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Biden Says Border Agents Will Be Held Accountable For Misconduct. A Critic Has Doubts

A United States Border Patrol agent on horseback tries to stop a Haitian migrant from entering in Del Rio, Texas. The Department of Homeland Security pledged an investigation into the incident.
A United States Border Patrol agent on horseback tries to stop a Haitian migrant from entering in Del Rio, Texas. The Department of Homeland Security pledged an investigation into the incident.

When photographs emerged of U.S. Border Patrol agents on horseback chasing down migrants at the southern border, President Biden promised accountability.

"I promise you: Those people will pay," he said. "They will be investigated. There will be consequences."

The Department of Homeland Security, which oversees the Border Patrol, has pledged an investigation and placed the agents on administrative duty.

Andrea Guerrero is skeptical.

"Unfortunately, the accountability system at Customs and Border Protection, which is the mother agency for Border Patrol, [is] broken, which leads to impunity," said Guerrero, executive director of Alliance San Diego, a social justice nonprofit that provides immigrant services.

Alliance San Diego represents the family of Anastasio Hernández Rojas, whose beating and death at the hands of U.S. border agents in 2010 was ruled a homicide. The Department of Justice declined to bring charges against the agents in his death. The alliance is now helping the family bring the case to an international tribunal called the Inter-American Commission on Human Rights, and it filed new testimony in February.

"There were no agents ever held accountable, no agents who ever lost a day of work," Guerrero said in an interview with NPR's Ari Shapiro. "No agents who were ever prosecuted. There was no apology given to the family [of Hernández Rojas], and that is simply unacceptable. ... As far as we are aware, no one suffered any repercussions."

Interview Highlights

On the avenues available for legal action against border agents

There are very few mechanisms, right? One is to file complaints with the federal government. Those go nowhere. The other is to attempt to get into the court system using a constitutional claim. And the other is to turn to local police departments and bring charges against agents for their actions when they're not on duty. So, for example, in Arizona, there are currently several agents who are facing sexual assault charges because of local law enforcement.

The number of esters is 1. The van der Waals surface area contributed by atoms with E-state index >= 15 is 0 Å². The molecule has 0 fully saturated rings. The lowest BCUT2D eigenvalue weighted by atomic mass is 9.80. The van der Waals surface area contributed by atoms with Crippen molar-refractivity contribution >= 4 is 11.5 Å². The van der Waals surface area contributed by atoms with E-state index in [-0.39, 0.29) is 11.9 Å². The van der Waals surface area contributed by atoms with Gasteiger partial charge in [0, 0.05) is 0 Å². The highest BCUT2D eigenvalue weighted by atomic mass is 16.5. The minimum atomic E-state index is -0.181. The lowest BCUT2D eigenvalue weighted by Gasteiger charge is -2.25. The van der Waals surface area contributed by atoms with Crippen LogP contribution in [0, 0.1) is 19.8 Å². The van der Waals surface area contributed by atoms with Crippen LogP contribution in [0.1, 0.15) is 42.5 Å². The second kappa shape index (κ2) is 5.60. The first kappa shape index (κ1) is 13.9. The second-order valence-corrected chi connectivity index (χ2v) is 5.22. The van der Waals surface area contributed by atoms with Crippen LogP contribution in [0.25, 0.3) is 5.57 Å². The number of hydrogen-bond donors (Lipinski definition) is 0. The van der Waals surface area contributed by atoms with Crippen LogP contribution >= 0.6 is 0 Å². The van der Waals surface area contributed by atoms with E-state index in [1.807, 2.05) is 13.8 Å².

On why Guerrero's group is pursuing Hernández Rojas' case

Border Patrol is part of CBP, the largest law enforcement agency in the country. It has more resources, more agents, more jurisdiction and more power than any other law enforcement agency in the country. And the case of Anastasio is our opportunity to bring all of that to the fore in an international trial — to put on trial the impunity of the United States agents at the border.

On the nature of the Inter-American Commission on Human Rights

It is not a criminal tribunal — it is an international human rights tribunal, and it is unique in its role and its ability to render a judgment of whether the United States has violated its obligations in international treaties to protect human rights. And we've laid out a very strong case of how it has done that — not just in the killing of Anastasio but in the cover-up. And that's what we're really concerned about in that case and in every other case. And, you know, moving all the way into last week with the Haitian migrants.

When President Biden says they're going to pay and Secretary [of Homeland Security Alejandro] Mayorkas says we know how to maintain integrity in an investigation, my answer to that is: You never have. You, the U.S. government, have never maintained the integrity of an investigation. And structurally you're not set up to do that, because you are asking an entity of the agency itself to investigate the agents. And that is not what we expect in 21st century policing standards. We expect an external and independent investigations which must come from a different entity — in this instance, the Department of Justice.

Patrick Jarenwattananon adapted this interview for the web.

Copyright 2021 NPR. To see more, visit https://www.npr.org.

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